10:30pm. The Tuskys Supermarket that is there switches off its lights. That just sank it deeper how alone we were and how we might just have to wait until midnight, and who knew what kind of traffic was still expecting us. I noticed a guy kept on staring at me and I think it is because I looked like I just wanted to cry. It was now my turn to wear that depressed dejected expression.
11:00 p.m. Emotional status: Asking myself why I alighted that Royal Matatu earlier. We were so many it was not funny. Even if a Matatu came we would have to fight. I knew deep down people were just standing in a line for the sake of it. The animal in them had already awakened. It was so bad, Matatus that go to Kiambu started making us offers, but they only offered to carry for half the distance. That was worse, because if we did go with them, we would still have to wait for a Matatu again.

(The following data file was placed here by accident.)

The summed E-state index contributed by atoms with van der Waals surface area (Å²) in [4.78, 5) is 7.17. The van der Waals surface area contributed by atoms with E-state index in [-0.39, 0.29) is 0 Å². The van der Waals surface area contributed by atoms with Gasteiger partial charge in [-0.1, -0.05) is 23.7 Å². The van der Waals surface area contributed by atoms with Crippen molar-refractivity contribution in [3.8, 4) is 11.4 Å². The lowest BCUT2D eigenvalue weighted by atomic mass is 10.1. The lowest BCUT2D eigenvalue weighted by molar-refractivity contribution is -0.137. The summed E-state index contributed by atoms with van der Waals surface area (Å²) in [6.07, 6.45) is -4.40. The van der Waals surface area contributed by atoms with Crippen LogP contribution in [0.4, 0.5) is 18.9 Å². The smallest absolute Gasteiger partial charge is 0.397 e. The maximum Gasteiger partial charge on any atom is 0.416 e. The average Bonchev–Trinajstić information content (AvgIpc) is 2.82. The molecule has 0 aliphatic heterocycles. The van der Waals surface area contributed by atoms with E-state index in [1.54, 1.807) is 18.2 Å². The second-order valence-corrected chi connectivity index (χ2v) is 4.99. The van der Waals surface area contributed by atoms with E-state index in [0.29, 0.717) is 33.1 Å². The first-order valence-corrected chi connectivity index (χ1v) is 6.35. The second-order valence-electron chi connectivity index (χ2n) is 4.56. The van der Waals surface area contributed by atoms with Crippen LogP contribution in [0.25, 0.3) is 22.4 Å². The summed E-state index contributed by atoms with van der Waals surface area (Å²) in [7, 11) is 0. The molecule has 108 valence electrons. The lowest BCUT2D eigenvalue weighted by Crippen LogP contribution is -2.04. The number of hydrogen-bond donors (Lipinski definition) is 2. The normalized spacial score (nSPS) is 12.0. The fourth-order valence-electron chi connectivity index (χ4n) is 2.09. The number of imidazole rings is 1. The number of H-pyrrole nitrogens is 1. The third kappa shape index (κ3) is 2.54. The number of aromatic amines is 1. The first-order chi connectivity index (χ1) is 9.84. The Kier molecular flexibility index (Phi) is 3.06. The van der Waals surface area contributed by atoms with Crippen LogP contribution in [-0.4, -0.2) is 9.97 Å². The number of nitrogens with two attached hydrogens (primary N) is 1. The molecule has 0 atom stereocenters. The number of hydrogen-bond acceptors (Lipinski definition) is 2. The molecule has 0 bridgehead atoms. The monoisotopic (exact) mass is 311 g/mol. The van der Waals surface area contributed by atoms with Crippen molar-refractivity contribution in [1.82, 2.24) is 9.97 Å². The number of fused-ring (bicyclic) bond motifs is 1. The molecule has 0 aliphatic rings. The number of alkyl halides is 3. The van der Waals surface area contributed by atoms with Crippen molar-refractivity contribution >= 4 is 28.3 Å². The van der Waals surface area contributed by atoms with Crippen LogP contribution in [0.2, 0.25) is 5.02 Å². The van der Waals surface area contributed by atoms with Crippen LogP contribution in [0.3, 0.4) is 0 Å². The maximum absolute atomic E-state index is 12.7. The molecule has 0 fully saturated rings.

11:30 p.m. The war started. Three Matatus came. I was so charged I was not going to hold back. I headed for one and I shoved my way in. I had already given up on the umbrella that I bought. All I wanted at that moment was my bed. I was so exasperated.
12:00p.m Made it safely to the house. It was quite an experience.